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Under the microscope: Sulfur mustard

This month: Sulfur mustard


What is sulfur mustard?

A type of chemical warfare agent, more commonly known as mustard gas, that causes severe, delayed burns to the eyes, skin, and respiratory tract.

Has this been in the news?

Yes, a qualitative study has been published, which is based on in-depth interviews with 16 patients from Halabja in Iraq who were diagnosed with chronic pulmonary complications.

Presumably sulfur mustard was used in Halabja?

Yes, in the 1980s, it was used on a large scale in Iraq, with the most notorious and severe gas attacks against the city of Halabja, where some 5,000 people died and tens of thousands were injured.

What has this new study found?

The victims suffer from severely impaired health, both physical and mental. As well as respiratory problems, insomnia, fatigue and eye problems, they also have depressive symptoms, anxiety, suicidal thoughts and post-traumatic stress disorder.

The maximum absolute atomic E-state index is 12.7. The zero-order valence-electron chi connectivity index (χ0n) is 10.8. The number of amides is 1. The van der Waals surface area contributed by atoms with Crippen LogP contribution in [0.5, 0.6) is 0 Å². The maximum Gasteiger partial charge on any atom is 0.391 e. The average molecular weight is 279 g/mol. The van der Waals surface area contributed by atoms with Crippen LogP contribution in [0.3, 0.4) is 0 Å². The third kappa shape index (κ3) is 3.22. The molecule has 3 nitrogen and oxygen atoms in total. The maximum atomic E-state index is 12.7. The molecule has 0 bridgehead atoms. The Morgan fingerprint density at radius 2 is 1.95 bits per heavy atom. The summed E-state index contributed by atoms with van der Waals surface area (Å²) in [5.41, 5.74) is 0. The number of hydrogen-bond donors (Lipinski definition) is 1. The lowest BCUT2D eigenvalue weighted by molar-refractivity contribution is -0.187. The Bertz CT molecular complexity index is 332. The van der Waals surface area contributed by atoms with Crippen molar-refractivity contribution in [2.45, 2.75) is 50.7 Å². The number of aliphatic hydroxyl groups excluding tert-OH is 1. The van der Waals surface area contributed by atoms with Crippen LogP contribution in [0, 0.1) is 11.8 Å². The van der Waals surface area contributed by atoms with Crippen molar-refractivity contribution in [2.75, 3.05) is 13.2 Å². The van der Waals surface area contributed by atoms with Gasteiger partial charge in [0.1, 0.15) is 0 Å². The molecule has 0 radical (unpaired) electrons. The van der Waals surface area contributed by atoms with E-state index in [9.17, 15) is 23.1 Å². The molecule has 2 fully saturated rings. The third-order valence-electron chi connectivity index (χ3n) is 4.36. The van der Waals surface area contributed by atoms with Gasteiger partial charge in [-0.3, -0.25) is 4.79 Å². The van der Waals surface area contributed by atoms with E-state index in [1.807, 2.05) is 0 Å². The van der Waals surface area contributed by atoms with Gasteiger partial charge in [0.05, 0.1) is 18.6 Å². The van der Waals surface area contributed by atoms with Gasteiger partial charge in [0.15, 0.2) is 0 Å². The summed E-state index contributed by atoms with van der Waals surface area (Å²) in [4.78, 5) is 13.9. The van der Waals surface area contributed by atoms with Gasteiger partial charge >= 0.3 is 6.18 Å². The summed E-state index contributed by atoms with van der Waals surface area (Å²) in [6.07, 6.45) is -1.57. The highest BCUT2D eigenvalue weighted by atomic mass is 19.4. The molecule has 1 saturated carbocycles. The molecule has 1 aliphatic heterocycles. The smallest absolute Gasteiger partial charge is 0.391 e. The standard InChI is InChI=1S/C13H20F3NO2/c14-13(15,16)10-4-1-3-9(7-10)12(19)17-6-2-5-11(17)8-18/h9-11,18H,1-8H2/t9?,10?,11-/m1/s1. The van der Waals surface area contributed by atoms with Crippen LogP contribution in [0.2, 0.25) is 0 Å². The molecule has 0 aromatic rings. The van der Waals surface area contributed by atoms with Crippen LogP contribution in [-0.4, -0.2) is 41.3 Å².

What impact does that have on their social and work life?

The scientists refer to “chemical contamination anxiety” – a powerful reaction to exposure that has limited victims’ family lives, social relations and work capacity. Unemployment and loss of social capital have, in turn, led to social isolation.

What needs to be done now?

Holistic care of the victims and detection of their somatic and mental ill-health are vital. Also, hundreds of gassing victims migrated to Sweden, and may need care and monitoring.


Image credit | iStock

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